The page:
- Nonfarm payrolls add 49,000 positions in January as forecast.
- ADP and Employment Indexes were better than predicted in January.
- Unemployment rate falls to 6.3% from 6.7%, underemployment to 11.1%.
- Dollar fades from January and February rally, remains bid.
- December's job losses increase to 227,000 from 140,000.
American employers resumed hiring in January and the unemployment rate fell to a pandemic low as California ended its lockdown and viral rates fell across the country.
Nonfarm Payrolls rose 49,000 and the unemployment rate dropped to 6.3%, reported the Labor Department on Friday. Analysts surveyed by Reuters had predicted an expansion of 50,000 and the jobless rate to be unchanged at 6.7%.
Despite the expected NFP performance, credit and currency markets faded from their positions before the release as many participants had been looking for better numbers. Earlier in the week ADP's clients had reported 174,000 new employees, more than three times the forecast and the Manufacturing Employment PMI registered a 19 month high. Estimates for payrolls ranged from -240,000 to 400,000.
The USD/JPY was at 105.75, a three-month high just before the release and the EUR/USD was trading at 1.1987.
By the early afternoon the USD/JPY had dropped to 105.41 and the euro had claimed almost a figure from its European lows to 1.2041.
Treasury yields also pulled back with the 10-year return falling from 1.173% just before 8:30 am EST, to 1.164% in mid-afternoon, though it remained more than two points higher from Thursday's close.
Equities were largely unaffected with the Dow up 90.18 points at 2:37 pm EST and the S&P 500 ahead 15.99 points from their futures position of +123 and +14.45 prior to the release.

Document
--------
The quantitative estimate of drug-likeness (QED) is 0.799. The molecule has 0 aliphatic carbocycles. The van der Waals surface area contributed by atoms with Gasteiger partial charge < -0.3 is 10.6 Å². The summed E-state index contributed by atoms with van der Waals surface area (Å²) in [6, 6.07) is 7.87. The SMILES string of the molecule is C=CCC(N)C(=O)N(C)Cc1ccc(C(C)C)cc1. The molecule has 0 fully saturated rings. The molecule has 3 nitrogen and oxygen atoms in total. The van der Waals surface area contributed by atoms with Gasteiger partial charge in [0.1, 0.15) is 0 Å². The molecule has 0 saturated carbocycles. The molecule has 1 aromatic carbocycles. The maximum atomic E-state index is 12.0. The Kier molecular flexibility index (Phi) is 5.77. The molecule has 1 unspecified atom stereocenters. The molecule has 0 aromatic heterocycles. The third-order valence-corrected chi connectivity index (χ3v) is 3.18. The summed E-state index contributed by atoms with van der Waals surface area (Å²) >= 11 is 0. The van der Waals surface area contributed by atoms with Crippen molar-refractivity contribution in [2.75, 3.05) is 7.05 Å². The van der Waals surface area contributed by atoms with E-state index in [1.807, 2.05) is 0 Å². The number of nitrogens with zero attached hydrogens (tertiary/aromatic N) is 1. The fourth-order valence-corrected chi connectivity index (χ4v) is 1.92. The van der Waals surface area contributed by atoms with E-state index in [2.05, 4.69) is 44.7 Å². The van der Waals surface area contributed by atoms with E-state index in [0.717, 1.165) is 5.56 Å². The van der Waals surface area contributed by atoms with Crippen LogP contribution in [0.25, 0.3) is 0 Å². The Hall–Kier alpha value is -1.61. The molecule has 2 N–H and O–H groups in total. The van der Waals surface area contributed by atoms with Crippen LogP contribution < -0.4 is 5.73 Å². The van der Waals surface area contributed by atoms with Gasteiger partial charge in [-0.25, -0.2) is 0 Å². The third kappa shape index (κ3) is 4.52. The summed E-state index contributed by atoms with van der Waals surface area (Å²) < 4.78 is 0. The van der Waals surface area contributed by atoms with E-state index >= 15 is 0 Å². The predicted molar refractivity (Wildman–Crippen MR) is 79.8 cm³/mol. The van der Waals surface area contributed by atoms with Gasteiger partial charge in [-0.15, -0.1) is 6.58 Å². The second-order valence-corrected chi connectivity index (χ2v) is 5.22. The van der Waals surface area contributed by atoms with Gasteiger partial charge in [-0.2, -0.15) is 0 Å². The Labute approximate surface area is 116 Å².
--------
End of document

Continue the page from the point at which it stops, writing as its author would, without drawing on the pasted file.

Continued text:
The decline in the unemployment rate was tied to a drop in the Labor Force Participation Rate which slipped to 61.4% from 61.5% in December as 406,000 people left the work force and were no longer counted as unemployed. To be included in the headline unemployment rate (U-3) an individual must have looked for work in the prior month. A more representative measure, the so-called underemployment rate (U-6), that counts discouraged and part-time workers, also decreased to 11.1% from 11.7% in December.
Almost a year after the March and April collapse in employment over 10 million people are yet unemployed. The jobs losses were and remain concentrated in the restaurant, travel, retail, and hospitality sectors.
The December lockdown in California, since rescinded, reversed the seven-month positive trend in job growth. The initially reported loss of 140,000 jobs was revised to -227,000 and November's addition of 336,000 was lowered to 264,000.
Hiring in January was centered in the Labor Department categories of employment and professional services, (97,000), local government education (teachers and school personnel) and wholesale trade (14,000). Retail shed 38,000 workers after adding 135,000 in December for the holidays. Health care lost 30,000 positions.
Distribution of vaccines have encouraged business optimism where investment spending has remained strong. Since early January US positive tests are down 35%, hospitalizations 28% and ICU occupied beds 20% and that has taken place before vaccines use has become widespread enough to affect transmission.
Gross Domestic Product fell 3.5% on the year in 2020 though the fourth quarter saw an annualized rate of 4%. An early estimate for first quarter growth from the Atlanta Fed dropped to 4.6% after the NFP numbers from 6% prior.
The Biden administration's $1.9 trillion stimulus and rescue package, that includes an undetermined direct payment to most Americans and extended unemployment benefits, has not yet passed Congress, where Republicans are offering a smaller proposal. However, the Democrats have just enough votes to pass the bill through the House and Senate without assistance.
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